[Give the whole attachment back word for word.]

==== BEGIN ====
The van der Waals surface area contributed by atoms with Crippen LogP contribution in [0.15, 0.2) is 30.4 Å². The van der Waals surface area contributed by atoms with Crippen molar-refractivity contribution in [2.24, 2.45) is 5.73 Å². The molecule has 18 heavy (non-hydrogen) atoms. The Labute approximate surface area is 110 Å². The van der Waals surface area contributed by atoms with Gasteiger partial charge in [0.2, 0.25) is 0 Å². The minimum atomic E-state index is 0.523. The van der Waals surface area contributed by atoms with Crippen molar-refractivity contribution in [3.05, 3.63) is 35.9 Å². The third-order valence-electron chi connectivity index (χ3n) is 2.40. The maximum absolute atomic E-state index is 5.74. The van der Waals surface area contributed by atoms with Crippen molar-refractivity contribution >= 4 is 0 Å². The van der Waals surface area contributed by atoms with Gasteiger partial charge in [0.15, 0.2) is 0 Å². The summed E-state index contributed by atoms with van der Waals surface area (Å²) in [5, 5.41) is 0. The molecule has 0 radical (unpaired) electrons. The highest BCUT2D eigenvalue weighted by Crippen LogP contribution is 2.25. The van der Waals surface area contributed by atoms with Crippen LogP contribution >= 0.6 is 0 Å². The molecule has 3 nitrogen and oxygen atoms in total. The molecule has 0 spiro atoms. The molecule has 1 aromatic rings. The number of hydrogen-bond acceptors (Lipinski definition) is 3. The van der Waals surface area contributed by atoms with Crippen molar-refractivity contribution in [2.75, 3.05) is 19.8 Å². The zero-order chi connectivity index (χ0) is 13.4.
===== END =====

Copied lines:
The van der Waals surface area contributed by atoms with Crippen LogP contribution in [0.15, 0.2) is 30.4 Å². The van der Waals surface area contributed by atoms with Crippen molar-refractivity contribution in [2.24, 2.45) is 5.73 Å². The molecule has 18 heavy (non-hydrogen) atoms. The Labute approximate surface area is 110 Å². The van der Waals surface area contributed by atoms with Gasteiger partial charge in [0.2, 0.25) is 0 Å². The minimum atomic E-state index is 0.523. The van der Waals surface area contributed by atoms with Crippen molar-refractivity contribution in [3.05, 3.63) is 35.9 Å². The third-order valence-electron chi connectivity index (χ3n) is 2.40. The maximum absolute atomic E-state index is 5.74. The van der Waals surface area contributed by atoms with Crippen molar-refractivity contribution >= 4 is 0 Å². The van der Waals surface area contributed by atoms with Gasteiger partial charge in [0.15, 0.2) is 0 Å². The summed E-state index contributed by atoms with van der Waals surface area (Å²) in [5, 5.41) is 0. The molecule has 0 radical (unpaired) electrons. The highest BCUT2D eigenvalue weighted by Crippen LogP contribution is 2.25. The van der Waals surface area contributed by atoms with Crippen LogP contribution >= 0.6 is 0 Å². The molecule has 3 nitrogen and oxygen atoms in total. The molecule has 0 spiro atoms. The molecule has 1 aromatic rings. The number of hydrogen-bond acceptors (Lipinski definition) is 3. The van der Waals surface area contributed by atoms with Crippen molar-refractivity contribution in [2.75, 3.05) is 19.8 Å². The zero-order chi connectivity index (χ0) is 13.4.